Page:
American Airlines CEO Doug Parker made headlines this week, thanks to a conversation he had with a Southwest flight attendant over a year ago regarding a book on racism in America.
Over the weekend, the white businessman shared a photo of himself alongside JacqueRae Hill and her mother Patti Anderson on Hill’s wedding day in Dallas. Their unlikely friendship was sparked after Hill, who had been frustrated with the growing racial tensions in America following the death of George Floyd, spotted a book on white privilege in his seatback pocket.
Speaking on their interaction, Parker wrote on Instagram, “She [Hill] started a courageous conversation with me about race in America and it’s one I’ll never forget. She continues to be a light that guides me as we work to tear down barriers that create systemic racism.”
Hill, now Sullivan, shared similar photos on her Facebook account on Monday, June 7, under the headline “How it Started vs. How it’s Going” “I want to highlight a family that have now become special friends of my family. The Parkers!” the 15-year flight attendant wrote in the post captured by the outlet.
“Thank you and your family for showing up for so many people but also making the time to show up for ME on my special day. You have no idea how much it means to me to know someone that really walks out all of the talk out. Ya’ll Doug Parker is the real DEAL.”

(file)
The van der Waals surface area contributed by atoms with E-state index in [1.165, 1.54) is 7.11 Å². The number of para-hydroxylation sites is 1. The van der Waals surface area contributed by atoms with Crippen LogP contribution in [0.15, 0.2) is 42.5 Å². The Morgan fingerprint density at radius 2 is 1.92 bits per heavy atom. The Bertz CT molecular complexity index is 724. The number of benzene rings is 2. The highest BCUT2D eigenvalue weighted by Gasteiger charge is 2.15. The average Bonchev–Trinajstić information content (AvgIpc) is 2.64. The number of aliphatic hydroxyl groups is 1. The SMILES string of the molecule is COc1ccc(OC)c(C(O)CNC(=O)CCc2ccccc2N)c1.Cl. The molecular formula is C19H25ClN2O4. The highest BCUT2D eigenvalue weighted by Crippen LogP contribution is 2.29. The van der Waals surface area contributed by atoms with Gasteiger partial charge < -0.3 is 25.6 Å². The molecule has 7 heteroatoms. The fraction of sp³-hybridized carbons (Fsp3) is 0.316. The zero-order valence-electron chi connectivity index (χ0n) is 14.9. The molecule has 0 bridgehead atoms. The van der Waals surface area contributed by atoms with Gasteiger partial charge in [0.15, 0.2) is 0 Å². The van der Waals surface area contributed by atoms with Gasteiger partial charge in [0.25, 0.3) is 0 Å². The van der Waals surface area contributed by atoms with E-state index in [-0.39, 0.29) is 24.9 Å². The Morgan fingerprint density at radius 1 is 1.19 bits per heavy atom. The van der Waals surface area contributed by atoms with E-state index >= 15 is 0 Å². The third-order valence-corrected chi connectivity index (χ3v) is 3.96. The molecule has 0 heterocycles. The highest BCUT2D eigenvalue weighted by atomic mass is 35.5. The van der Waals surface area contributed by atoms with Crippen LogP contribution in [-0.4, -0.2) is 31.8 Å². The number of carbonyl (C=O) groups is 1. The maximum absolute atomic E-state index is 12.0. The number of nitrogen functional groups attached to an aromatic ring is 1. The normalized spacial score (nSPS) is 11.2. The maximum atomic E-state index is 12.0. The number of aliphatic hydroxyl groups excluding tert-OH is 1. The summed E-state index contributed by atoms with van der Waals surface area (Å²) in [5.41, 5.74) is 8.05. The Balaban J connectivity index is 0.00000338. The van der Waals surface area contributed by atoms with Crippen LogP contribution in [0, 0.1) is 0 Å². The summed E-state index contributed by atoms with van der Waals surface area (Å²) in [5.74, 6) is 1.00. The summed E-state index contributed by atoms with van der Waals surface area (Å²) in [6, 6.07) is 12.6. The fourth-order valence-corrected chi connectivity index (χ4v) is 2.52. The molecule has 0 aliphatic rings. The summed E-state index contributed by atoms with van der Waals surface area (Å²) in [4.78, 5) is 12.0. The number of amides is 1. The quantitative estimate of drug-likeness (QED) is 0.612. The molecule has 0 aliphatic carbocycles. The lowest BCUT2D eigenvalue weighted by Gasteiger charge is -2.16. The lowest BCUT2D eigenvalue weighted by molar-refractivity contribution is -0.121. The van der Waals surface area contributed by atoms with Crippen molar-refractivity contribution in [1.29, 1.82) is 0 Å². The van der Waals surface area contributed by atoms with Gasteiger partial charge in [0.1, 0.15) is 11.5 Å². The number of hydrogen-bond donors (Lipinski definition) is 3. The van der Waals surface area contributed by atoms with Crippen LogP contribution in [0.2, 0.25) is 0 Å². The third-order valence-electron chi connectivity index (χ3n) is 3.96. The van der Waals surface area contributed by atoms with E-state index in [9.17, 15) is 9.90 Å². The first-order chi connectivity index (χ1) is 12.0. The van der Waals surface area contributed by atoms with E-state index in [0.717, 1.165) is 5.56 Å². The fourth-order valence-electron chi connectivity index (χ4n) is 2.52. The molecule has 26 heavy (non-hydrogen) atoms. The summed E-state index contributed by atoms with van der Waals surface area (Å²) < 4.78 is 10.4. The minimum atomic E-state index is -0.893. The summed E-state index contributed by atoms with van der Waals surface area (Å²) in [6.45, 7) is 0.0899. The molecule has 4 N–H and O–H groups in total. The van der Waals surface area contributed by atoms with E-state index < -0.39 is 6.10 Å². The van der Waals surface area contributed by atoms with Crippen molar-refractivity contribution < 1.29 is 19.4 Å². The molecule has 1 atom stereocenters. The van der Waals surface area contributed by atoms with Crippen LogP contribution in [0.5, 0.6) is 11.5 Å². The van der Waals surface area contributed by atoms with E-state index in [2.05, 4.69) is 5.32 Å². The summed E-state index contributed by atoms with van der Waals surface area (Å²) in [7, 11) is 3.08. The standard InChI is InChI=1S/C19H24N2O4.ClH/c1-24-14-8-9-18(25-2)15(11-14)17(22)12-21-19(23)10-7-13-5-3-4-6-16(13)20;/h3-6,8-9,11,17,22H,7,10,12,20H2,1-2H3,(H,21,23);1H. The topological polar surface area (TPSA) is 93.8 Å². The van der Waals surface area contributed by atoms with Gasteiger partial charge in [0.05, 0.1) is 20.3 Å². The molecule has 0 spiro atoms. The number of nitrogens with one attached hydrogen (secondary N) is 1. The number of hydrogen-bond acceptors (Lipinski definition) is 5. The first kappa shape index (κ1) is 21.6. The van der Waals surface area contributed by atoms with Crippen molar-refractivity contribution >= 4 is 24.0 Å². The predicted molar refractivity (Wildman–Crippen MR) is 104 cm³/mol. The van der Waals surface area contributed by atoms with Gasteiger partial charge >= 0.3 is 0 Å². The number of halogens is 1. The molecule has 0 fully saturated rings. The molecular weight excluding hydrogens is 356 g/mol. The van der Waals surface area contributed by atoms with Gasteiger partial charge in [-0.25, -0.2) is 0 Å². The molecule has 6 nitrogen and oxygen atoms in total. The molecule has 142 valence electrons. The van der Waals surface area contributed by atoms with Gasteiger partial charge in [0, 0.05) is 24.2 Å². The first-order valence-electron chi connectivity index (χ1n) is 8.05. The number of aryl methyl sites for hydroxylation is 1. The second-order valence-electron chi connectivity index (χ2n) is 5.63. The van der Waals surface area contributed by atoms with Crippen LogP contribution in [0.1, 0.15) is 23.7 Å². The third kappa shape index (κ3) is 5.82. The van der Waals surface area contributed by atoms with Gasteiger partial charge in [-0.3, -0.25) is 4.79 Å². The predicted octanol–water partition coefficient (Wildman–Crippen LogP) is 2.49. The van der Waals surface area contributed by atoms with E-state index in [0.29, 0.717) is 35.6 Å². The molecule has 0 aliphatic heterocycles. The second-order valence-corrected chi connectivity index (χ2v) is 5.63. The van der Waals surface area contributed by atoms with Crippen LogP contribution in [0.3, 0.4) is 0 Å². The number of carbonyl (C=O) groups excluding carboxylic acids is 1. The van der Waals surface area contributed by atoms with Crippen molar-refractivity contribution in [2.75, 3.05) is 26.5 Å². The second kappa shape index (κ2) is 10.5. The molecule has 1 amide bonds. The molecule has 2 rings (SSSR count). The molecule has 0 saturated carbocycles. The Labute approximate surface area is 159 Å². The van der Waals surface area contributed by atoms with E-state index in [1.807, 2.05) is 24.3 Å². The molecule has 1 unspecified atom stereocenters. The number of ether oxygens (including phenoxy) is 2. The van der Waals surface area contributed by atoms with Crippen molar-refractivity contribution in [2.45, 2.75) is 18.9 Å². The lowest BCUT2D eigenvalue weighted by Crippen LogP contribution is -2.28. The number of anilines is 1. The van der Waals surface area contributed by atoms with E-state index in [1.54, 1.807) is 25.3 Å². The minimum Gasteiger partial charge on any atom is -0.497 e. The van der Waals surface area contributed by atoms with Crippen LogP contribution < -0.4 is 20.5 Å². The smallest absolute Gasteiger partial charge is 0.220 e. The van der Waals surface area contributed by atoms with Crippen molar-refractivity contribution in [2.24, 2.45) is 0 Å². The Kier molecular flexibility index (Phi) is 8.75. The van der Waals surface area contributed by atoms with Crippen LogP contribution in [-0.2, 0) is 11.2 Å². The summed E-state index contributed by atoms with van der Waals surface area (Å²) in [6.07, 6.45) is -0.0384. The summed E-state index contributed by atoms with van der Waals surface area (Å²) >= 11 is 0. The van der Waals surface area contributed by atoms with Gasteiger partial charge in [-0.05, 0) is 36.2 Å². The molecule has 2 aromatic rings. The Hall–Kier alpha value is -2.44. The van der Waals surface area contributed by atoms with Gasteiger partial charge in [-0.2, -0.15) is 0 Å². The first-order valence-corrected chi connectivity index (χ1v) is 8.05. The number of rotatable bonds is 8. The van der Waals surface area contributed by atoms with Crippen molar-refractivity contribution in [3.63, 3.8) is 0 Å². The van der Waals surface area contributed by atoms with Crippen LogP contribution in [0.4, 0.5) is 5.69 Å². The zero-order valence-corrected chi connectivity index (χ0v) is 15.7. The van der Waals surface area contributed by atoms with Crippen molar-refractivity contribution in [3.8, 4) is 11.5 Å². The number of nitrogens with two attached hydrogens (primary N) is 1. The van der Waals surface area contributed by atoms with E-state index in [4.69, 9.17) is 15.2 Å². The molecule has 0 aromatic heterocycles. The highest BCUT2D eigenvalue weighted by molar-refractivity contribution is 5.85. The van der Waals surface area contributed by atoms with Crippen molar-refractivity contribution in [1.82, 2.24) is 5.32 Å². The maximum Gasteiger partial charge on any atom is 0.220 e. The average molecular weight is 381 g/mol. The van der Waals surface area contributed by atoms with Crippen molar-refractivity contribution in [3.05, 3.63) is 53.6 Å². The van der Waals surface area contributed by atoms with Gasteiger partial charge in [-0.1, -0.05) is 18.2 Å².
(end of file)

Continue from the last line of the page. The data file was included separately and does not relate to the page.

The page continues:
Sullivan and Parker engaged in a conversation after the newlywed saw the CEO was reading “White Fragility: Why It’s So Hard for White People to Talk About Racism” by Robin DiAngelo. Sullivan told USA Today that she usually gets book suggestions from passengers; she approached Parker to gauge his thought on the book he was reading. Sullivan had no idea who Parker was at the time.
Parker, in turn, said in a letter to other American executives that his ego led him to believe that Sullivan would automatically know who he was, and perhaps she was wondering why he was flying Southwest and not with his own company; American Airlines flights were sold out.
“But, no, she has no idea who I am. She is a young, black woman, and she points at the book lodged in my seat pocket and asks, ‘How do you like that book?’ I say it’s fantastic and defensively show her how I’m a bit past midway. She says, ‘It’s on my list to read, and I saw you bring it on board, and I just wanted to talk to you. …’ And then she started to cry.”
Over the years, American Airlines has not had the best track history when it comes to allegations of racism, and has even been called out by public figures, including rappers Wale and Joey BadA$$ and even political commentator Symone Sanders.
At the time, Sullivan told the news outlet that seeing someone who didn’t look like her reading a book on how to have a conversation on race “changed how I was thinking and what I was thinking.” She added, “It’s just been such a blessing to me.”